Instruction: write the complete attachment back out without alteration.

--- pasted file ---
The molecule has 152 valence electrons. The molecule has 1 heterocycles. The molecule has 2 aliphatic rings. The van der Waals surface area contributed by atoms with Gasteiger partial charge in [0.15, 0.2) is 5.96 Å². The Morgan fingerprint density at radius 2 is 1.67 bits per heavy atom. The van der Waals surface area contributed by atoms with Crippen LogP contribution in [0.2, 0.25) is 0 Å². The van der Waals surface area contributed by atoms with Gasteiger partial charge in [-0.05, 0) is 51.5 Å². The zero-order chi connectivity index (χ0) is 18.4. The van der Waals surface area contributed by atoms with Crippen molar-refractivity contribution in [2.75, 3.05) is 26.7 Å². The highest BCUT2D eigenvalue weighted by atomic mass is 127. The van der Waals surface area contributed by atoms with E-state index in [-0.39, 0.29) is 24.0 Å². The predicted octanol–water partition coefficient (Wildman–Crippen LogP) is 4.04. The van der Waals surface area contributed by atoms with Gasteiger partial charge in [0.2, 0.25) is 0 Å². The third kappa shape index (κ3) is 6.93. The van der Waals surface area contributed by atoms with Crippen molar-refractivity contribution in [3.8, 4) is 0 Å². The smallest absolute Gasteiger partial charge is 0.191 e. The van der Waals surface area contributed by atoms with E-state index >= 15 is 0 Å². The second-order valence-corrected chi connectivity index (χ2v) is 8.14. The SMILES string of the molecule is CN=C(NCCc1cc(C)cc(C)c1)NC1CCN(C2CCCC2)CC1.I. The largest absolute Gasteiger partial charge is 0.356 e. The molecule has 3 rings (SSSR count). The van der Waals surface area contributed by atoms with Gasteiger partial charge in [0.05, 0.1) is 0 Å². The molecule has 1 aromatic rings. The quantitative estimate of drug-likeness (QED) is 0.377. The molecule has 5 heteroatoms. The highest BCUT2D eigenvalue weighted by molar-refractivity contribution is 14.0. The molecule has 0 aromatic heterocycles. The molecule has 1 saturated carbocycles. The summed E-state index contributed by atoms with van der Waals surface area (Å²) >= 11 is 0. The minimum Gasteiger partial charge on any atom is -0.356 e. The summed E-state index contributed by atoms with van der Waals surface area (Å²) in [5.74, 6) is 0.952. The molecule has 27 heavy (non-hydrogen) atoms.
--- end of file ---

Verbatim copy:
The molecule has 152 valence electrons. The molecule has 1 heterocycles. The molecule has 2 aliphatic rings. The van der Waals surface area contributed by atoms with Gasteiger partial charge in [0.15, 0.2) is 5.96 Å². The Morgan fingerprint density at radius 2 is 1.67 bits per heavy atom. The van der Waals surface area contributed by atoms with Crippen LogP contribution in [0.2, 0.25) is 0 Å². The van der Waals surface area contributed by atoms with Gasteiger partial charge in [-0.05, 0) is 51.5 Å². The zero-order chi connectivity index (χ0) is 18.4. The van der Waals surface area contributed by atoms with Crippen molar-refractivity contribution in [2.75, 3.05) is 26.7 Å². The highest BCUT2D eigenvalue weighted by atomic mass is 127. The van der Waals surface area contributed by atoms with E-state index in [-0.39, 0.29) is 24.0 Å². The predicted octanol–water partition coefficient (Wildman–Crippen LogP) is 4.04. The van der Waals surface area contributed by atoms with Gasteiger partial charge in [0.2, 0.25) is 0 Å². The third kappa shape index (κ3) is 6.93. The van der Waals surface area contributed by atoms with Crippen molar-refractivity contribution in [3.8, 4) is 0 Å². The smallest absolute Gasteiger partial charge is 0.191 e. The van der Waals surface area contributed by atoms with E-state index >= 15 is 0 Å². The second-order valence-corrected chi connectivity index (χ2v) is 8.14. The SMILES string of the molecule is CN=C(NCCc1cc(C)cc(C)c1)NC1CCN(C2CCCC2)CC1.I. The largest absolute Gasteiger partial charge is 0.356 e. The molecule has 3 rings (SSSR count). The van der Waals surface area contributed by atoms with Gasteiger partial charge in [0.05, 0.1) is 0 Å². The molecule has 1 aromatic rings. The quantitative estimate of drug-likeness (QED) is 0.377. The molecule has 5 heteroatoms. The highest BCUT2D eigenvalue weighted by molar-refractivity contribution is 14.0. The molecule has 0 aromatic heterocycles. The molecule has 1 saturated carbocycles. The summed E-state index contributed by atoms with van der Waals surface area (Å²) >= 11 is 0. The minimum Gasteiger partial charge on any atom is -0.356 e. The summed E-state index contributed by atoms with van der Waals surface area (Å²) in [5.74, 6) is 0.952. The molecule has 27 heavy (non-hydrogen) atoms.